Each time we accomplish something — big or small — we see a version of ourselves that we didn’t yet know existed. It is inside of this space, between who we were and who we just realized through this achievement that we can become, that the burden of our potential comes to rest upon our shoulders. It’s exciting, it’s amazing, it’s humbling. It’s wonderful. But it’s also stressful, anxiety-provoking, identity-shifting and impostor syndrome-rendering. It’s hell.
It’s wonderful and it’s hell. It’s Wonderhell.
It’s wonderful because we see what more we can become. But it’s hell because we know that the road to get there is most certainly lined with possibilities for failure.
Let’s not fake it ’til we make it
The fear of failure limits our ability to determine who we are when we are at our very best — to groove the pattern as a leader when we are that best self. If we try to prevent failure by acting like we know what we’re doing, we will groove that pattern instead: of acting like we know what we are doing. We won’t actually learn how to do it. Nor will we learn why and how it works — or whether or not we actually find that work personally meaningful.
You may think that if you keep faking it, you can never fail. But this setup forces you to speak using other people’s voices, and to act using other people’s mannerisms. You try to control for everything and end up controlling nothing. Rather than holding more tightly to the reins, you need to allow space for trying out new things, for failure and feedback. This approach will offer greater insight into the areas where you are in consonance, so you can focus on what really matters and gain traction over those things.
Re-categorize failure from finale to fulcrum
We teach our students that failure is part of the process. Each new school year, they repeat the process of adopting a beginner’s mindset. They figure out algebra, and then it’s time for geometry. They figure out geometry, and then it’s time for trigonometry. Then, they figure out trigonometry, and — hold the phone! — calculus is in the house. Over and over, year after year, our children learn that this beginner’s mindset is not just okay. It’s necessary. It’s how they grow.
Some of the most successful people on our planet credit these moments in school for helping them do what had never been done before. Sergey Brin and Larry Page, co-founders of Google, are both children of academics, yet when asked about how this helped them become successful start-up entrepreneurs, they point instead to their Montessori School training, where there were no failures or dead ends — just new questions to ask. “Part of that training was being self-motivated,” Page explains, “questioning what’s going on in the world, doing things a little bit different.”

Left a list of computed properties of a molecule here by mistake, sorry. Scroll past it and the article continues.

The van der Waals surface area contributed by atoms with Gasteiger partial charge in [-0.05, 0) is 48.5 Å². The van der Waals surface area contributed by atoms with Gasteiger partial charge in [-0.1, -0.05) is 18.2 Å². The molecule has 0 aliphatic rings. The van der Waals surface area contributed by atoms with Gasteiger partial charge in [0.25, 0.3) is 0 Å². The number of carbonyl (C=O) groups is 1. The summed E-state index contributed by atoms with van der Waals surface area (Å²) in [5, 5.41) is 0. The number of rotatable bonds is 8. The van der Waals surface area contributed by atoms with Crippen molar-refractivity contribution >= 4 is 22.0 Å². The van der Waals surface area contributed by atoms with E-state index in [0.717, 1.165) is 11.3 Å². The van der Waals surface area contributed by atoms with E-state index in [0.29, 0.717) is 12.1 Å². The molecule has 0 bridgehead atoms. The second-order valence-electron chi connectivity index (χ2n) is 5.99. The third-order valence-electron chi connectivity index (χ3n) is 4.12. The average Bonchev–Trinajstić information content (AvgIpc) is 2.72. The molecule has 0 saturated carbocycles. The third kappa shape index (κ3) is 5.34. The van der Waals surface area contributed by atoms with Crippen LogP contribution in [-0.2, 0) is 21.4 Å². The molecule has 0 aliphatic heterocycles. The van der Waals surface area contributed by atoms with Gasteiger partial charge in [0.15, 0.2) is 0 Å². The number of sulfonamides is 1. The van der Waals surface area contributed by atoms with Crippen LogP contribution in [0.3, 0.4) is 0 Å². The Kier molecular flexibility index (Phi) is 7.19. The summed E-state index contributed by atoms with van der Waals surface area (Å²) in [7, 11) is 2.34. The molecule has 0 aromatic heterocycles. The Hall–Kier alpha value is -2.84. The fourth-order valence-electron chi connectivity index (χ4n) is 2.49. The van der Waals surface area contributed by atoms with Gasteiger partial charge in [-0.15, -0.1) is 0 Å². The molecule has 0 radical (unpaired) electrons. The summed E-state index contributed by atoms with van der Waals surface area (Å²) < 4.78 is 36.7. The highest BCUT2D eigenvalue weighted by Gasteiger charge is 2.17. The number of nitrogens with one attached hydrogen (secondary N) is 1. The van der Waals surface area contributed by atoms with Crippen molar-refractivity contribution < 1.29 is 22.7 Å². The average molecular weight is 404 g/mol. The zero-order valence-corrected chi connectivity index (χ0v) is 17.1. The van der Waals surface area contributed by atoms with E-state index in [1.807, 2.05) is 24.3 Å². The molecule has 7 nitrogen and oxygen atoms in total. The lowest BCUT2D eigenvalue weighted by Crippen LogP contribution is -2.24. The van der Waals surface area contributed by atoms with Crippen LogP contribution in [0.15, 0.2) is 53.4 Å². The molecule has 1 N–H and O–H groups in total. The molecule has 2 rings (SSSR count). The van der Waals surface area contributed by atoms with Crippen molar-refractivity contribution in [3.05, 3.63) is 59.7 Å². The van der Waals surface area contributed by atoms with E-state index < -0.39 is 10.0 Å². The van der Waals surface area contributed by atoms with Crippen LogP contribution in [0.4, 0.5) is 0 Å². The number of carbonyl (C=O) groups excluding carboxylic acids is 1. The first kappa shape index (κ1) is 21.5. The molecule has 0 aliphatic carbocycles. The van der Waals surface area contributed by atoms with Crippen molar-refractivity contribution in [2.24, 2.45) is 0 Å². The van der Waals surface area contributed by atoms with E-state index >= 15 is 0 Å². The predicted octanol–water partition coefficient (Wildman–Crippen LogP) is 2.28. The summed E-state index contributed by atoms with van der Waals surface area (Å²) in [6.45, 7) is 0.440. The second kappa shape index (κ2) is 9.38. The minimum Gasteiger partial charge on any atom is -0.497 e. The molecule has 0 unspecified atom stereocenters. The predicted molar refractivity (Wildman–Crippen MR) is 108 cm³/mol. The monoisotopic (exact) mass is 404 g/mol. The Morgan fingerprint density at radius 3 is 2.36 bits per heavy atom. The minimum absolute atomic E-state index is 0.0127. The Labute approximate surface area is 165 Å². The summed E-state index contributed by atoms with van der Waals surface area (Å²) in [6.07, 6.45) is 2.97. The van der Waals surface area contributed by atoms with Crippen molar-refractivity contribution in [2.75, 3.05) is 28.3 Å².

Yet somewhere along the line, we adults forget this lesson. We get hired to do something because, at one point, we demonstrated competence in that thing. We get paid, praised and even promoted for it. Then time passes, and we become so afraid that if we try something else, we might fail. We think failure is final, but we should remember that failure is fulcrum: the place where we learn and grow and innovate and iterate.
Take a lesson from the pros
Serena Williams is one of the fiercest competitors ever to grace the tennis court (or any athletic stage, for that matter), and yet in practice, she doesn’t spend all her time working on what she has perfected. She does some of that, of course, to groove the pattern and make sure that certain shots were nor mere accidents. But spending more time being uncomfortable — fixing what’s not working, going deep into the pain cave and facing her failures — ensures that she can always come out stronger.
Is the fear of failure, the agony of the work and the uncertainty of the outcome any less exquisite for Serena as it is for you or me? I doubt it. To get better, we each have to dance with the demons that reside at the darkest depths of our personal pain caves, screaming at us to slow down, to give in, to stop. While those caves might look different for each of us, the exquisite, local, personal pain feels exactly the same.
Author and executive coach Laura Gassner Otting inspires people to push past the doubt and indecision that keep great ideas in limbo by helping audiences think bigger and accept greater challenges and delivers strategic thinking across the start-up, corporate, nonprofit, political and philanthropic landscapes. Gassner Otting has written three books, including “Wonderhell: Why Success Doesn’t Feel Like It Should …What to Do About It,” “Limitless: How To Ignore Everybody, Carve Your Own Path, and Live Your Best Life,” and “Mission-Drive: Moving From Profit to Purpose.”
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